It’s okay to feel depressed post-Diwali, here’s what causes it

Here is how you can deal with post-Diwali blues:

It’s not just you! Independence Day opens doors for the array of festivals that follow it. Even before Diwali’s arrival, the festive vibe triggers a supreme adrenaline rush in our bodies. As we get closer to D-Day, we find ourselves indulged in preparations, surrounded by cheers and lights of togetherness and happiness. This is the peak of tranquility and a change from our everyday busy lives. After living a month full of joy, cheer, and togetherness, it is normal not to wish for the time to pass and feel depressed as it approaches.

What you’re going through is known as the post-festival withdrawal syndrome or holiday blues. But here is how you can avoid and tackle this phase like a pro,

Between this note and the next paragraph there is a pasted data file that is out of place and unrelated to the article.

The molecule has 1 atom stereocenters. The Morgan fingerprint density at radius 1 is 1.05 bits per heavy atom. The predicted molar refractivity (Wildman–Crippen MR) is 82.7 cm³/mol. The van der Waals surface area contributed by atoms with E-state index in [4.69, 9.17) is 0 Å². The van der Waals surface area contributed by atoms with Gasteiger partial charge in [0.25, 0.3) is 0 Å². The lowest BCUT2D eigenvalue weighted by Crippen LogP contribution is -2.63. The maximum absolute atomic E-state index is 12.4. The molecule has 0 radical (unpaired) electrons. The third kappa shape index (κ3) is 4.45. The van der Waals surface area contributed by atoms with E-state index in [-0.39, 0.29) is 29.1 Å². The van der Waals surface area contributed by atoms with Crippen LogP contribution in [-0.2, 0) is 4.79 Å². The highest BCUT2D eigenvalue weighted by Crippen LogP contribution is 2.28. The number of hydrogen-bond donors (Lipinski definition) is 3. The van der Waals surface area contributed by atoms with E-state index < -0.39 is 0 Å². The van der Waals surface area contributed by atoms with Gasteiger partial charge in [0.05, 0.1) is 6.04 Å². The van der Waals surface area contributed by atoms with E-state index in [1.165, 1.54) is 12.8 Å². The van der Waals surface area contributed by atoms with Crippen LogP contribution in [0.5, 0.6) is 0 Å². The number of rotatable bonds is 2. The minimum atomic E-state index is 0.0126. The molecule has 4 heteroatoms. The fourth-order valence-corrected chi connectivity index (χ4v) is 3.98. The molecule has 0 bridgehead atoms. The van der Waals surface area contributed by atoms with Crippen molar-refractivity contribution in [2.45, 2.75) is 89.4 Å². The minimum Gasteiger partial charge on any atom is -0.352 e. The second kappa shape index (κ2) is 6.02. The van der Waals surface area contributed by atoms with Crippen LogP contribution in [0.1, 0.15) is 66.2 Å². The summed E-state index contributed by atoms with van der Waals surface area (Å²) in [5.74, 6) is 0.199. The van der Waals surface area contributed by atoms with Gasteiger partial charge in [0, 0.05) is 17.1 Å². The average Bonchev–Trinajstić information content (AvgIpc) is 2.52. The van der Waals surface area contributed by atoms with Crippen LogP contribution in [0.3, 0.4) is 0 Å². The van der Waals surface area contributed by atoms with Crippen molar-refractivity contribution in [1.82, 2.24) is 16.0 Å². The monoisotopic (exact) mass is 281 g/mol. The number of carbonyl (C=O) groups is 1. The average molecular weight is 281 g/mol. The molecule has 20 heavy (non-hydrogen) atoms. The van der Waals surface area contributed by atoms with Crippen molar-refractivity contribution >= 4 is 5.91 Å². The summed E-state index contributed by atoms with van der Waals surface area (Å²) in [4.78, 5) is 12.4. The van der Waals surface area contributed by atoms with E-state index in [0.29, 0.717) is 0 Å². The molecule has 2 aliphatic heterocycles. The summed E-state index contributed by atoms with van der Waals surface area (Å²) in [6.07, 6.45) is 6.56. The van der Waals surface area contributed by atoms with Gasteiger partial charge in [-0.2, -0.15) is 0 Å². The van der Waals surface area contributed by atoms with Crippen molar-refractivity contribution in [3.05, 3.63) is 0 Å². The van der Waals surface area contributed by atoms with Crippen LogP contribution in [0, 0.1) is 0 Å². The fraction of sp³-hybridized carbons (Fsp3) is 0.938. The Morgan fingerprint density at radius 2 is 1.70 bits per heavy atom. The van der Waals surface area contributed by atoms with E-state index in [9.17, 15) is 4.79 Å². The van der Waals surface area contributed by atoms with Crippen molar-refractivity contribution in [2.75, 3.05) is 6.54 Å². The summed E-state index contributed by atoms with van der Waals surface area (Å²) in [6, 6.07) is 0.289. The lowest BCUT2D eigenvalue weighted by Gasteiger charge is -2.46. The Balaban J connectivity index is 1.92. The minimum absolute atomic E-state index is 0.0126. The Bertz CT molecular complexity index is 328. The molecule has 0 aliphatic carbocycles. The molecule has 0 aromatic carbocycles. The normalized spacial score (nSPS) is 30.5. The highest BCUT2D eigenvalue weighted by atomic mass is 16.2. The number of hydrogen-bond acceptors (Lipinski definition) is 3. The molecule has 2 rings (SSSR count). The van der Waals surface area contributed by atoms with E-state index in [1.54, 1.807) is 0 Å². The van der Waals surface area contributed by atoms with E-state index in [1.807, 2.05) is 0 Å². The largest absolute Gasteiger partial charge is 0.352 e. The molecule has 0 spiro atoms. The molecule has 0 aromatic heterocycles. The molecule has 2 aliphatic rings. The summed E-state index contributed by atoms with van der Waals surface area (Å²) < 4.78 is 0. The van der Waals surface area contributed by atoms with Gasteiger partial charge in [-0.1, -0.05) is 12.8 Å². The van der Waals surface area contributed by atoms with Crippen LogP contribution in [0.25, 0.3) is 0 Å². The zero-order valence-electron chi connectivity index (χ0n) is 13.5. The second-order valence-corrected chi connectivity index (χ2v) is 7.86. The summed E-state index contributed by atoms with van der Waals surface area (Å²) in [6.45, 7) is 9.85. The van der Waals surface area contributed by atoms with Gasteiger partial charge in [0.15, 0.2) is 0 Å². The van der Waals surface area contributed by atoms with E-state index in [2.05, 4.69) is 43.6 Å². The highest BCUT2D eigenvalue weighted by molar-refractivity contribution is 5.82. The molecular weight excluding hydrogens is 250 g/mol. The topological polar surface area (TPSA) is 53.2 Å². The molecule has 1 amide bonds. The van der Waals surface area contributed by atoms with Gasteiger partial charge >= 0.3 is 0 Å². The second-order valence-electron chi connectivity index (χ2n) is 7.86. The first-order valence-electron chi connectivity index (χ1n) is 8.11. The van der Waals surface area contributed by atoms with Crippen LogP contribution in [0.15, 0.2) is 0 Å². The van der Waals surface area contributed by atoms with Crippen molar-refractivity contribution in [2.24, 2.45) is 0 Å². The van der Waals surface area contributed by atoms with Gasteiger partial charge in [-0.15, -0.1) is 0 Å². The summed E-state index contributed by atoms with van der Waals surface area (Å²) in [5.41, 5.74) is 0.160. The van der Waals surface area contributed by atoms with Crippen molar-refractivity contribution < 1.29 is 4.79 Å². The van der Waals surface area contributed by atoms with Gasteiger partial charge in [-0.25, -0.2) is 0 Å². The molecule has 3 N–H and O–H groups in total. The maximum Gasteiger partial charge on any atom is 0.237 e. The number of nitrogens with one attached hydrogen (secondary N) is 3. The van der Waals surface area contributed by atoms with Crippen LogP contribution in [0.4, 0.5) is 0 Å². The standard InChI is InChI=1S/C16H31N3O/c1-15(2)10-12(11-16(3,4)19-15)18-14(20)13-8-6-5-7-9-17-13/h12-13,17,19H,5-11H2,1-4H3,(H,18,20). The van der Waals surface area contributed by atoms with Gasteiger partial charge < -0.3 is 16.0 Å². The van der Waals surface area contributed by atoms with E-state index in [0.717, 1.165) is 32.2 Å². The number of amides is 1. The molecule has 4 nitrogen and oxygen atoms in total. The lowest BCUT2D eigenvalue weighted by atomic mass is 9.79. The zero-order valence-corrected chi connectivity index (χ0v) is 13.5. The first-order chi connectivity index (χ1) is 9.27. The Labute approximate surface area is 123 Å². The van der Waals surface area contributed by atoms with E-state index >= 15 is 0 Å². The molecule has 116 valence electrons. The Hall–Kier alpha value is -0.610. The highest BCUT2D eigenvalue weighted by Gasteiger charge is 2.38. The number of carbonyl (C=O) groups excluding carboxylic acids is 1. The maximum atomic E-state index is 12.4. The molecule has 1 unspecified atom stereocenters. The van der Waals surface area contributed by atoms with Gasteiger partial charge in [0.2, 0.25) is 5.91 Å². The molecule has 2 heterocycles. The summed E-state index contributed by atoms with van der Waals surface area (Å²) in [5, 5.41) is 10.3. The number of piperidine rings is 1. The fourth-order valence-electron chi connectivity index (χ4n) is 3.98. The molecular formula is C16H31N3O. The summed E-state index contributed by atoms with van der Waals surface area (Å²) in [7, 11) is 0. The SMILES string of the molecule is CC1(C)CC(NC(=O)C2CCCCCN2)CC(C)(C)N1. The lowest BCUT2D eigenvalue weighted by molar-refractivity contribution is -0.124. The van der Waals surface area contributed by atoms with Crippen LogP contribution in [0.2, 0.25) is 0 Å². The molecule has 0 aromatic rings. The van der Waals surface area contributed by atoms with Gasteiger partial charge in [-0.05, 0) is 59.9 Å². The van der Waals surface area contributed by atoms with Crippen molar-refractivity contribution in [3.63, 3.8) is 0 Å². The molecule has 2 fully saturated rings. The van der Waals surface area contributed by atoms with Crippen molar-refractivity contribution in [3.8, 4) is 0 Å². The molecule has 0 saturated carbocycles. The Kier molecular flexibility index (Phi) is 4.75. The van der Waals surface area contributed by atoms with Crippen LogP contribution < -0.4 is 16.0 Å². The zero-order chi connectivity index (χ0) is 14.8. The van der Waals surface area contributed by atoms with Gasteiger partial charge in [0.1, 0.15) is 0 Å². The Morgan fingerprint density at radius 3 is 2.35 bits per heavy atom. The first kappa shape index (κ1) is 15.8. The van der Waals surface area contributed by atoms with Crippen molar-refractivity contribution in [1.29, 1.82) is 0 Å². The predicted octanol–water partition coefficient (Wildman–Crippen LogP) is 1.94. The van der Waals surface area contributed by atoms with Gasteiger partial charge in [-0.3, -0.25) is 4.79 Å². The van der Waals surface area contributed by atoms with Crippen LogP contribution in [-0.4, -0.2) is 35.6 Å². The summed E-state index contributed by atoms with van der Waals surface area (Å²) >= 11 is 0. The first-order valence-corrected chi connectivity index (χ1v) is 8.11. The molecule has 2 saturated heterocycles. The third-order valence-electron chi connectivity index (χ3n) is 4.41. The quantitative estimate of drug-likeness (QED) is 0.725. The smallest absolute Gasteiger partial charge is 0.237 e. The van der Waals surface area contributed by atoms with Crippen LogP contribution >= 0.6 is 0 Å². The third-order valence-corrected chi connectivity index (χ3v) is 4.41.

Christmas is Coming: Indeed, the festival of light has ended, but wonder what awaits? It’s winter jingles, a luscious feast, and an exchange of gifts with friends and family. And for the best part, the party doesn’t end here. Next up, we have the New Year celebration and a whole new year full of festivals.  

Stay Connected: You can always make plans with friends and family even after the celebrations have ended to help you feel less lonely. The holiday may have ended, but the people are still here to make it better. 

Avoid Slacking: Don’t let the fire inside your heart melt to ashes. Get moving! Break free from the chains of boredom and enroll in your favorite activity. Moreso, meet new people and expand your horizons. 

Take a Good Nap: The possibilities are that the rush of the festive season didn’t leave you many hours of rest. Now that the smog has lifted, it’s time for a deep, relaxing, and healing sleep. This will refresh your mood and tackle the gloom of tiredness. 

Stay Under the Sun: The advent of winter comes with shorter days and longer nights, a major trigger for seasonal depression. This is a crucial phase; don’t miss out on your Vitamin D every day for a good start and indulge more in outdoor sports.